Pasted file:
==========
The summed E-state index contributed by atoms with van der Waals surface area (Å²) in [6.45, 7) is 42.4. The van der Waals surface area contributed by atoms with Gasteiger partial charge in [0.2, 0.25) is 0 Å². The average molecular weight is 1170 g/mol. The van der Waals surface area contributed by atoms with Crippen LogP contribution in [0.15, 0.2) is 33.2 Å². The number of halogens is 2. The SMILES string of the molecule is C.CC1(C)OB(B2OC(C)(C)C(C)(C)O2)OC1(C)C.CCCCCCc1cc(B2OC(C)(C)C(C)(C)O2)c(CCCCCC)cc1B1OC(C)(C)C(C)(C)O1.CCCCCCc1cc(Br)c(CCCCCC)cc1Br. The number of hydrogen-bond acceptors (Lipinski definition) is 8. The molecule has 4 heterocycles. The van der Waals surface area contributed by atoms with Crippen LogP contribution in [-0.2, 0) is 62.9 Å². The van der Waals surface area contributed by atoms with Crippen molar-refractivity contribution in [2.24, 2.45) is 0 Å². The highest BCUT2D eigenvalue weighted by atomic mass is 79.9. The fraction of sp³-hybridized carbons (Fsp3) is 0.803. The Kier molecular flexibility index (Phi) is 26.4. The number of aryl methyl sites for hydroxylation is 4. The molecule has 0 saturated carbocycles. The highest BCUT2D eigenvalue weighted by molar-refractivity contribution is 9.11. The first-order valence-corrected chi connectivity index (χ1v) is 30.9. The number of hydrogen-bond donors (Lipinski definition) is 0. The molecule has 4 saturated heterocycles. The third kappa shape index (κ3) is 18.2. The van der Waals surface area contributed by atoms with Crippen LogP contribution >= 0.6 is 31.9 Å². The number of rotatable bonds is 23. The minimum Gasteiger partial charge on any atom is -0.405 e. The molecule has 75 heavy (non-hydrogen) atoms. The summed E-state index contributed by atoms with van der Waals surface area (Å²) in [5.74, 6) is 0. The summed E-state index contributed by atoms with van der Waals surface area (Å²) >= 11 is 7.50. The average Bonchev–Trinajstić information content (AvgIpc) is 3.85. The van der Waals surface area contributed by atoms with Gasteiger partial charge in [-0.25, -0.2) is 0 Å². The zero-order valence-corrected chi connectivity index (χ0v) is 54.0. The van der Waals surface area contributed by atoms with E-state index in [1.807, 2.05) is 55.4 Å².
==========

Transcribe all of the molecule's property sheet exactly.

The summed E-state index contributed by atoms with van der Waals surface area (Å²) in [6.45, 7) is 42.4. The van der Waals surface area contributed by atoms with Gasteiger partial charge in [0.2, 0.25) is 0 Å². The average molecular weight is 1170 g/mol. The van der Waals surface area contributed by atoms with Crippen LogP contribution in [0.15, 0.2) is 33.2 Å². The number of halogens is 2. The SMILES string of the molecule is C.CC1(C)OB(B2OC(C)(C)C(C)(C)O2)OC1(C)C.CCCCCCc1cc(B2OC(C)(C)C(C)(C)O2)c(CCCCCC)cc1B1OC(C)(C)C(C)(C)O1.CCCCCCc1cc(Br)c(CCCCCC)cc1Br. The number of hydrogen-bond acceptors (Lipinski definition) is 8. The molecule has 4 heterocycles. The van der Waals surface area contributed by atoms with Crippen LogP contribution in [-0.2, 0) is 62.9 Å². The van der Waals surface area contributed by atoms with Crippen molar-refractivity contribution in [2.24, 2.45) is 0 Å². The highest BCUT2D eigenvalue weighted by atomic mass is 79.9. The fraction of sp³-hybridized carbons (Fsp3) is 0.803. The Kier molecular flexibility index (Phi) is 26.4. The number of aryl methyl sites for hydroxylation is 4. The molecule has 0 saturated carbocycles. The highest BCUT2D eigenvalue weighted by molar-refractivity contribution is 9.11. The first-order valence-corrected chi connectivity index (χ1v) is 30.9. The number of hydrogen-bond donors (Lipinski definition) is 0. The molecule has 4 saturated heterocycles. The third kappa shape index (κ3) is 18.2. The van der Waals surface area contributed by atoms with Crippen LogP contribution >= 0.6 is 31.9 Å². The number of rotatable bonds is 23. The minimum Gasteiger partial charge on any atom is -0.405 e. The molecule has 75 heavy (non-hydrogen) atoms. The summed E-state index contributed by atoms with van der Waals surface area (Å²) in [5.74, 6) is 0. The summed E-state index contributed by atoms with van der Waals surface area (Å²) >= 11 is 7.50. The average Bonchev–Trinajstić information content (AvgIpc) is 3.85. The van der Waals surface area contributed by atoms with Gasteiger partial charge in [-0.25, -0.2) is 0 Å². The zero-order valence-corrected chi connectivity index (χ0v) is 54.0. The van der Waals surface area contributed by atoms with E-state index in [1.807, 2.05) is 55.4 Å².